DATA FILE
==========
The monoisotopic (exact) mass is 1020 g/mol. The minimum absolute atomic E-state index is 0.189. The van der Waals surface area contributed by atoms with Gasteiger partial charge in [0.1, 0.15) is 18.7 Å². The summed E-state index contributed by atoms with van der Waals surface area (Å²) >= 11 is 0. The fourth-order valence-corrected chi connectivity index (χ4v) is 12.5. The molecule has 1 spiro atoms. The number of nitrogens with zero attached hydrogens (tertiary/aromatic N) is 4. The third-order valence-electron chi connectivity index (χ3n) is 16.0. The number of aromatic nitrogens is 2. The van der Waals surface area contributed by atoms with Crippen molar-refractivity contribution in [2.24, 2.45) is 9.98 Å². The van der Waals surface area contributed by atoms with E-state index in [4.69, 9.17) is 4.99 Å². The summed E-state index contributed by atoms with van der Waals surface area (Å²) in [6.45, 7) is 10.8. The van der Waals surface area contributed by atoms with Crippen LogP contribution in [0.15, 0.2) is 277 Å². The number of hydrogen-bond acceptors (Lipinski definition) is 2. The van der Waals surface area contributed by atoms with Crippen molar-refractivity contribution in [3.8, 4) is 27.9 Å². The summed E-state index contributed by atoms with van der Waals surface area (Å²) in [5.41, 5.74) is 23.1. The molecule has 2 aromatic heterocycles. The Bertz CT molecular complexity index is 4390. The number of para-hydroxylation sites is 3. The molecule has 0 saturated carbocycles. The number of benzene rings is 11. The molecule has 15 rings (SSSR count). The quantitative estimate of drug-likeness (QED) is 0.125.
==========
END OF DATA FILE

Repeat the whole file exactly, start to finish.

The monoisotopic (exact) mass is 1020 g/mol. The minimum absolute atomic E-state index is 0.189. The van der Waals surface area contributed by atoms with Gasteiger partial charge in [0.1, 0.15) is 18.7 Å². The summed E-state index contributed by atoms with van der Waals surface area (Å²) >= 11 is 0. The fourth-order valence-corrected chi connectivity index (χ4v) is 12.5. The molecule has 1 spiro atoms. The number of nitrogens with zero attached hydrogens (tertiary/aromatic N) is 4. The third-order valence-electron chi connectivity index (χ3n) is 16.0. The number of aromatic nitrogens is 2. The van der Waals surface area contributed by atoms with Crippen molar-refractivity contribution in [2.24, 2.45) is 9.98 Å². The van der Waals surface area contributed by atoms with E-state index in [4.69, 9.17) is 4.99 Å². The summed E-state index contributed by atoms with van der Waals surface area (Å²) in [6.45, 7) is 10.8. The van der Waals surface area contributed by atoms with Crippen LogP contribution in [0.15, 0.2) is 277 Å². The number of hydrogen-bond acceptors (Lipinski definition) is 2. The van der Waals surface area contributed by atoms with Crippen molar-refractivity contribution in [3.8, 4) is 27.9 Å². The summed E-state index contributed by atoms with van der Waals surface area (Å²) in [5.41, 5.74) is 23.1. The molecule has 2 aromatic heterocycles. The Bertz CT molecular complexity index is 4390. The number of para-hydroxylation sites is 3. The molecule has 0 saturated carbocycles. The number of benzene rings is 11. The molecule has 15 rings (SSSR count). The quantitative estimate of drug-likeness (QED) is 0.125.